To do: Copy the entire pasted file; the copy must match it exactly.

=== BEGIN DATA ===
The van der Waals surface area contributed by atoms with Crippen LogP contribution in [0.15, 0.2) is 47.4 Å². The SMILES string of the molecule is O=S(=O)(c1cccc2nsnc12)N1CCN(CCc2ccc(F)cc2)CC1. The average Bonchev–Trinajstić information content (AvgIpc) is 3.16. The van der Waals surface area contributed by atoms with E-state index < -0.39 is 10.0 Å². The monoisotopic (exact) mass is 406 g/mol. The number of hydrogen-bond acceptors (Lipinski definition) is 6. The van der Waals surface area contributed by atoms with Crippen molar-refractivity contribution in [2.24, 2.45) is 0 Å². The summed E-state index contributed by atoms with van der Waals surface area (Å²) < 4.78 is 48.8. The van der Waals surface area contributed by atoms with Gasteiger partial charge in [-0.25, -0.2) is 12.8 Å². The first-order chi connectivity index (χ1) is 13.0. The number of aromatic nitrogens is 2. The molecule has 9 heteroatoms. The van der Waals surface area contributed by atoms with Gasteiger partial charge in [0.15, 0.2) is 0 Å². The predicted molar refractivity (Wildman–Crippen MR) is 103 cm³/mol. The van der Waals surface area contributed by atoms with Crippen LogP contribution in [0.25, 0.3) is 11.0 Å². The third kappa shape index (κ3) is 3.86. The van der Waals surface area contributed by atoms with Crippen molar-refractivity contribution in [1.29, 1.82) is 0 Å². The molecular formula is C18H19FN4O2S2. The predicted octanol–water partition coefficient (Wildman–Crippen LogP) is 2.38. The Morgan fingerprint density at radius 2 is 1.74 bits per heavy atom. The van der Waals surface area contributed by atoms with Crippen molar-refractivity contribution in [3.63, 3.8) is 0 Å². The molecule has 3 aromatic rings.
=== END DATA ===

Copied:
The van der Waals surface area contributed by atoms with Crippen LogP contribution in [0.15, 0.2) is 47.4 Å². The SMILES string of the molecule is O=S(=O)(c1cccc2nsnc12)N1CCN(CCc2ccc(F)cc2)CC1. The average Bonchev–Trinajstić information content (AvgIpc) is 3.16. The van der Waals surface area contributed by atoms with E-state index < -0.39 is 10.0 Å². The monoisotopic (exact) mass is 406 g/mol. The number of hydrogen-bond acceptors (Lipinski definition) is 6. The van der Waals surface area contributed by atoms with Crippen molar-refractivity contribution in [2.24, 2.45) is 0 Å². The summed E-state index contributed by atoms with van der Waals surface area (Å²) < 4.78 is 48.8. The van der Waals surface area contributed by atoms with Gasteiger partial charge in [-0.25, -0.2) is 12.8 Å². The first-order chi connectivity index (χ1) is 13.0. The number of aromatic nitrogens is 2. The molecule has 9 heteroatoms. The van der Waals surface area contributed by atoms with Gasteiger partial charge in [0.15, 0.2) is 0 Å². The predicted molar refractivity (Wildman–Crippen MR) is 103 cm³/mol. The van der Waals surface area contributed by atoms with Crippen LogP contribution in [0.25, 0.3) is 11.0 Å². The third kappa shape index (κ3) is 3.86. The van der Waals surface area contributed by atoms with Crippen molar-refractivity contribution in [1.29, 1.82) is 0 Å². The molecular formula is C18H19FN4O2S2. The predicted octanol–water partition coefficient (Wildman–Crippen LogP) is 2.38. The Morgan fingerprint density at radius 2 is 1.74 bits per heavy atom. The van der Waals surface area contributed by atoms with Crippen molar-refractivity contribution in [3.63, 3.8) is 0 Å². The molecule has 3 aromatic rings.